Having nothing useful to do while waiting for something to happen
Last night I sat at the kitchen counter reminiscing with a bottle of Merlot from the Napa Valley and a finger worn copy of ‘The Climber’s Guide to the Sierra Nevada’, held open by an empty bottle of James Busby Pinot Grigio. As I read, my stiff, arthritic fingers unconsciously searched for small handholds on granite peaks, mountains I had not climbed when I was able. I felt for any irregularity in the crystalline igneous surface that might provide purchase for the edge of my vibram-soled boots, any defect in the Formica counter that could promise promise. I was making little progress and closed the book. I thought of going to bed and attempting to enter my past via a dihedral on the north ridge of Mount Cotter, or forget the high hills entirely and go for a stroll among the booksellers beside the Seine, or I could do as I had been doing for the past several weeks: sit quietly, do nothing, and wait for spring.
Something was bothering me; had been troubling me a very long time. What it was I could not ascertain, just a general feeling of lassitude, uncertainty and doubt. I realized the few things I had managed to accomplish lately had been done simply to fill the empty hours between sunrise and sunset, or sunset and sunrise. Perhaps what I felt was guilt? But about what? I did have a list of projects I wanted to begin, or finish, and yet somehow couldn’t find enough enthusiasm to even think about. It was true, many of my projects, the mosaics and sculptures especially, required warmer weather, and many of the others would be difficult to execute huddled around the heating stove, but not all. Perhaps I had too many things I wanted to do and could therefore not concentrate on any one for any length of time. And at my age I was constantly reminded of how limited that time might be.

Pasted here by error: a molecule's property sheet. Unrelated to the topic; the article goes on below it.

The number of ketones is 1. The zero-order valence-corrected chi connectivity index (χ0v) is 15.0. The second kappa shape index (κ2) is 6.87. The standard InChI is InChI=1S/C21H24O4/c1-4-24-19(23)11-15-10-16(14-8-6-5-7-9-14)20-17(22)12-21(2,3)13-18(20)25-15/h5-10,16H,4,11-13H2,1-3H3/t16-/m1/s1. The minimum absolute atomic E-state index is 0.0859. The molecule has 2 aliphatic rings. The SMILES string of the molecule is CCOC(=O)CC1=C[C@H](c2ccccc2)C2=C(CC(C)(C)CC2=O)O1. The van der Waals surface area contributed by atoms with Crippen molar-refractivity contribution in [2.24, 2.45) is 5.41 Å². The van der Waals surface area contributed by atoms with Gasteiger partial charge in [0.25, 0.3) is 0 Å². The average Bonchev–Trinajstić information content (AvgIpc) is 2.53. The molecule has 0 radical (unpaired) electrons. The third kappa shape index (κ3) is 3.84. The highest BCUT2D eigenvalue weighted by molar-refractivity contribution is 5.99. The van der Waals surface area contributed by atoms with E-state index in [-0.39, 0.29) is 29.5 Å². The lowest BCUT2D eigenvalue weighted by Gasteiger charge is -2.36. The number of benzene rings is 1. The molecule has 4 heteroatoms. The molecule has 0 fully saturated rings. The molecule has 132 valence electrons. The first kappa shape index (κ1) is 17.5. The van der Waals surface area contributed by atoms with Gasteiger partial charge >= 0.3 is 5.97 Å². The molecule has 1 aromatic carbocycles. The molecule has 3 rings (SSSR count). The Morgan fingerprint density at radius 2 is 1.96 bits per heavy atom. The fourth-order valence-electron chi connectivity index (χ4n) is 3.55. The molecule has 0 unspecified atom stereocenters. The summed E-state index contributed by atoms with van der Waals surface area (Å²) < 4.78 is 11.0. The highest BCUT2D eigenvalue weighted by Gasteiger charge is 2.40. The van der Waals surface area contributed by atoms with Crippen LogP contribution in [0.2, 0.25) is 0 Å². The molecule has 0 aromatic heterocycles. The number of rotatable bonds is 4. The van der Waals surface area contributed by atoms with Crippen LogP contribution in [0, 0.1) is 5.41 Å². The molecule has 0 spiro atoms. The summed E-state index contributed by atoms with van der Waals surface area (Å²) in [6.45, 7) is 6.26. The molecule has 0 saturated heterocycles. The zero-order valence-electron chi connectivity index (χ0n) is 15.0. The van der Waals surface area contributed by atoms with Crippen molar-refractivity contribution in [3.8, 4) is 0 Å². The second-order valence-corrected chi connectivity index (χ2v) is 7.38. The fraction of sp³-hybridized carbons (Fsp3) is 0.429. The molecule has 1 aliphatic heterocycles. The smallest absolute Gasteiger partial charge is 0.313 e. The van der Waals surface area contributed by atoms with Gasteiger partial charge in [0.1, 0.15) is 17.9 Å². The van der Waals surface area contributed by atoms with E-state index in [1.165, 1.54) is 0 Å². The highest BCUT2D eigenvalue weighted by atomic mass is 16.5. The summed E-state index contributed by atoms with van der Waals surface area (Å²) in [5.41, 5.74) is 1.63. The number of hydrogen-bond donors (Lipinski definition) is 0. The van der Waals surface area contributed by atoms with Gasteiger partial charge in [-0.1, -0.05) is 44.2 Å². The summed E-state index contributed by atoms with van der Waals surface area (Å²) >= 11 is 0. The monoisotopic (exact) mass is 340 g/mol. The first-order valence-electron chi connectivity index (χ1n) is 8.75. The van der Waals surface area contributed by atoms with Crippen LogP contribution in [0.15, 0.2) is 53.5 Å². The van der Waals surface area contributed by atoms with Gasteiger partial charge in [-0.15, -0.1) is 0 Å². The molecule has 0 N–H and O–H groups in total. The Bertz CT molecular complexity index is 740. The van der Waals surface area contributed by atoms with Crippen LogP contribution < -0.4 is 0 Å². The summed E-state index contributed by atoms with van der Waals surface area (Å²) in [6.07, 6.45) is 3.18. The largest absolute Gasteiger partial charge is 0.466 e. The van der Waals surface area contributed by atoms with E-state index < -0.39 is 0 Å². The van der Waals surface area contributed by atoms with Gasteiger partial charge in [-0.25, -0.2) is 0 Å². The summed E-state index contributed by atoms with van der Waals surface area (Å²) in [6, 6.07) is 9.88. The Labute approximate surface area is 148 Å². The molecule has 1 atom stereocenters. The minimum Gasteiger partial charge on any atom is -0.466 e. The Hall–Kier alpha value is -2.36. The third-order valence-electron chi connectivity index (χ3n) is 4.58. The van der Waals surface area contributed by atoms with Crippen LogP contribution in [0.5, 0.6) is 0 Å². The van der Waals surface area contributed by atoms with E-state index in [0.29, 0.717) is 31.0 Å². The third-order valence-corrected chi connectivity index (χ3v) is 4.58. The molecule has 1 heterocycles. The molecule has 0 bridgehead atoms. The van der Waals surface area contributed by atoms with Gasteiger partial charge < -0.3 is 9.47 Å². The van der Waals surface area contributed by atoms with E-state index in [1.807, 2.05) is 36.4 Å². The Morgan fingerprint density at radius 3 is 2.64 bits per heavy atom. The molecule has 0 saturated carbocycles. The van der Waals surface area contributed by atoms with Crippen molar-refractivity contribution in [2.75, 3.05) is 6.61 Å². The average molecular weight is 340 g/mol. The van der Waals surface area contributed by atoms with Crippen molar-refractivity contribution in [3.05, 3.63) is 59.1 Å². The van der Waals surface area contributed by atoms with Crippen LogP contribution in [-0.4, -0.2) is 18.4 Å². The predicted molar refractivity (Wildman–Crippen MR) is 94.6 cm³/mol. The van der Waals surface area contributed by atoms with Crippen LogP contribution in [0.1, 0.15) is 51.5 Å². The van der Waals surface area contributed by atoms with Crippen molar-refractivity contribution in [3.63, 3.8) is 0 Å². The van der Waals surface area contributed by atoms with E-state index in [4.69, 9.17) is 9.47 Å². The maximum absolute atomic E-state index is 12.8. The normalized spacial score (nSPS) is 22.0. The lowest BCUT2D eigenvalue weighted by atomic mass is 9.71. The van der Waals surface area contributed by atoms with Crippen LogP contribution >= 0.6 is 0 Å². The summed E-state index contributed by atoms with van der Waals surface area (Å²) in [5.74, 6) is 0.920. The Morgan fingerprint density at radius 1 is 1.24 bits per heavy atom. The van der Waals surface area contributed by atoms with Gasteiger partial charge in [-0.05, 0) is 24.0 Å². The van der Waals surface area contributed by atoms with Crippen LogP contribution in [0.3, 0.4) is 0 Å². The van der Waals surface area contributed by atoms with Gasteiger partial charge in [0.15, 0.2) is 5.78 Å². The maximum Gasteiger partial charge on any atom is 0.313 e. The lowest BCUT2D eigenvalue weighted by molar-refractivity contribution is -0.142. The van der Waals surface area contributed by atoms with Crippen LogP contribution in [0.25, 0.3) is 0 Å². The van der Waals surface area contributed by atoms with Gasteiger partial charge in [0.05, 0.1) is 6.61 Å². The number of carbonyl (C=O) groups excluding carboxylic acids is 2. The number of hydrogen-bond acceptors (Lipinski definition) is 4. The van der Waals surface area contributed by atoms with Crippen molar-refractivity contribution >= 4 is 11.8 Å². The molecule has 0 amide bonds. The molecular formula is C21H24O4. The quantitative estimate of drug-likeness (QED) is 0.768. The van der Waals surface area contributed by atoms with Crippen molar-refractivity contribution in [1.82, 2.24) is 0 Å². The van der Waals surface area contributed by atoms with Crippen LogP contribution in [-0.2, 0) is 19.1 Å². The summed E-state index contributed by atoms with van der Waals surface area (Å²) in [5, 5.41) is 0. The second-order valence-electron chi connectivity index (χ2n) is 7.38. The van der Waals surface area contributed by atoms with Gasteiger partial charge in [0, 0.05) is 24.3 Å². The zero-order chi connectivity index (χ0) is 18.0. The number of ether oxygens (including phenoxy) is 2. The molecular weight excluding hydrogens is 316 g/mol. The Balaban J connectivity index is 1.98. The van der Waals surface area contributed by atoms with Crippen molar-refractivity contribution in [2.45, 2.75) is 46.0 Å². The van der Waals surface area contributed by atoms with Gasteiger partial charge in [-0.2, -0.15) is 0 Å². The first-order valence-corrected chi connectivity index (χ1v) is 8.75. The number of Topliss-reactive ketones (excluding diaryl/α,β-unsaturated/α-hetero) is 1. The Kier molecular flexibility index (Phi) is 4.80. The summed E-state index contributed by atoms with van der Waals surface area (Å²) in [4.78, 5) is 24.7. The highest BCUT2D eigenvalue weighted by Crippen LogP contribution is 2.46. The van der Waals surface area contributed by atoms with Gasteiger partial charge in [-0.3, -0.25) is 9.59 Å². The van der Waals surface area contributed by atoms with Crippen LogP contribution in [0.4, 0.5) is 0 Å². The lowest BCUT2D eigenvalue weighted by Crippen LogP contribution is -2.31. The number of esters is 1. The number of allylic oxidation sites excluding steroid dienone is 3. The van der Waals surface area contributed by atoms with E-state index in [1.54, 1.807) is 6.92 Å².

I opened a bottle of Cabernet, slipped on my down parka and wandered out to the back porch. As I expected there was not a star visible and cold water dripped from the eaves. The only bright spot was the long sweep of snow reflecting light from an upstairs window. In defiance I created a night sky worthy of Van Gogh's 'Starry Night', but without the cypress or church steeple, and filled my glass. But, after a few minutes of transcendental bliss, I felt the wolverine of uneasiness gnawing away at my tranquility. I decided I had to do something, but what?
Then I remembered, as if I had ever forgotten, I still had Whinkla’s recent notes to transcribe. And then I suddenly recognized the underlying source of my guilt! Whinkla! I remembered that under my bed there were several cardboard boxes filled with his letters, manuscripts, and journals. There was 'Blimp', the handwritten manuscript I’ve safegaurded for several years, a document I had once started to transcribe/type for him, but given my human limitations, abandoned, feeling guilty of course. And Whinkla told me he has an even larger collection, a trilogy he refers to as the Malador manuscript he would like me to look at. I think I might have typed some of those pages into the computer earlier, but I can’t be sure. I’m not sure of anything anymore.
I refilled my glass and promised myself I would finish up this last unfinished business with Whinkla and then tell him I simply did not have time anymore to be his secretary, editor, guardian of his manuscripts, psychiatrist, clearing house, answering service or anything else, he would simply have to fend for himself. That’s what I decided, last night.